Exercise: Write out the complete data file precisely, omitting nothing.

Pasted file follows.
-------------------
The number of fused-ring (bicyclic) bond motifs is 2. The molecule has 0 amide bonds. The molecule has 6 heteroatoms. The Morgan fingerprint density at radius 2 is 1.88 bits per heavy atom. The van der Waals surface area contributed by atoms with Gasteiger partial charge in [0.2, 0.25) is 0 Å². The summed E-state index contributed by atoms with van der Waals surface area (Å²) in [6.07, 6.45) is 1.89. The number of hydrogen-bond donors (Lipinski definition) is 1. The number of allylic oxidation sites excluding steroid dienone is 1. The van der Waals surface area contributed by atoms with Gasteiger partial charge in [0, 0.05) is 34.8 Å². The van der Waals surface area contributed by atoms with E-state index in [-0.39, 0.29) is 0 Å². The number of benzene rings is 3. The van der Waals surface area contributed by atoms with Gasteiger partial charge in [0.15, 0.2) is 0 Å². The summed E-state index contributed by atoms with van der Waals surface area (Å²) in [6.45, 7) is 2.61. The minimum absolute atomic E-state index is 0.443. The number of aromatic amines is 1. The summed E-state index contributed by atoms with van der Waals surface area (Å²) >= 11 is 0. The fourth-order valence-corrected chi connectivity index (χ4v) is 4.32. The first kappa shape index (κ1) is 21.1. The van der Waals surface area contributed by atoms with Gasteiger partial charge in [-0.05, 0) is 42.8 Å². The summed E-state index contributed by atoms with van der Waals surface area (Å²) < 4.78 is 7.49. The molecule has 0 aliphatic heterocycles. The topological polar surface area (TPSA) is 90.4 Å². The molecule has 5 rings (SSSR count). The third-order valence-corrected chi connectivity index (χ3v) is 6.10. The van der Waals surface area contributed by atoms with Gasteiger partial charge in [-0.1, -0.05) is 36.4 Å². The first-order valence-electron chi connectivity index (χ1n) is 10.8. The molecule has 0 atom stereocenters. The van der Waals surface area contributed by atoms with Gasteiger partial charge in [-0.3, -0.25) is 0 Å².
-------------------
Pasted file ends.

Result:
The number of fused-ring (bicyclic) bond motifs is 2. The molecule has 0 amide bonds. The molecule has 6 heteroatoms. The Morgan fingerprint density at radius 2 is 1.88 bits per heavy atom. The van der Waals surface area contributed by atoms with Gasteiger partial charge in [0.2, 0.25) is 0 Å². The summed E-state index contributed by atoms with van der Waals surface area (Å²) in [6.07, 6.45) is 1.89. The number of hydrogen-bond donors (Lipinski definition) is 1. The number of allylic oxidation sites excluding steroid dienone is 1. The van der Waals surface area contributed by atoms with Gasteiger partial charge in [0, 0.05) is 34.8 Å². The van der Waals surface area contributed by atoms with E-state index in [-0.39, 0.29) is 0 Å². The number of benzene rings is 3. The van der Waals surface area contributed by atoms with Gasteiger partial charge in [0.15, 0.2) is 0 Å². The summed E-state index contributed by atoms with van der Waals surface area (Å²) in [6.45, 7) is 2.61. The minimum absolute atomic E-state index is 0.443. The number of aromatic amines is 1. The summed E-state index contributed by atoms with van der Waals surface area (Å²) >= 11 is 0. The fourth-order valence-corrected chi connectivity index (χ4v) is 4.32. The first kappa shape index (κ1) is 21.1. The van der Waals surface area contributed by atoms with Gasteiger partial charge in [-0.05, 0) is 42.8 Å². The summed E-state index contributed by atoms with van der Waals surface area (Å²) < 4.78 is 7.49. The molecule has 0 aliphatic heterocycles. The topological polar surface area (TPSA) is 90.4 Å². The molecule has 5 rings (SSSR count). The third-order valence-corrected chi connectivity index (χ3v) is 6.10. The van der Waals surface area contributed by atoms with Gasteiger partial charge in [-0.1, -0.05) is 36.4 Å². The first-order valence-electron chi connectivity index (χ1n) is 10.8. The molecule has 0 atom stereocenters. The van der Waals surface area contributed by atoms with Gasteiger partial charge in [-0.3, -0.25) is 0 Å².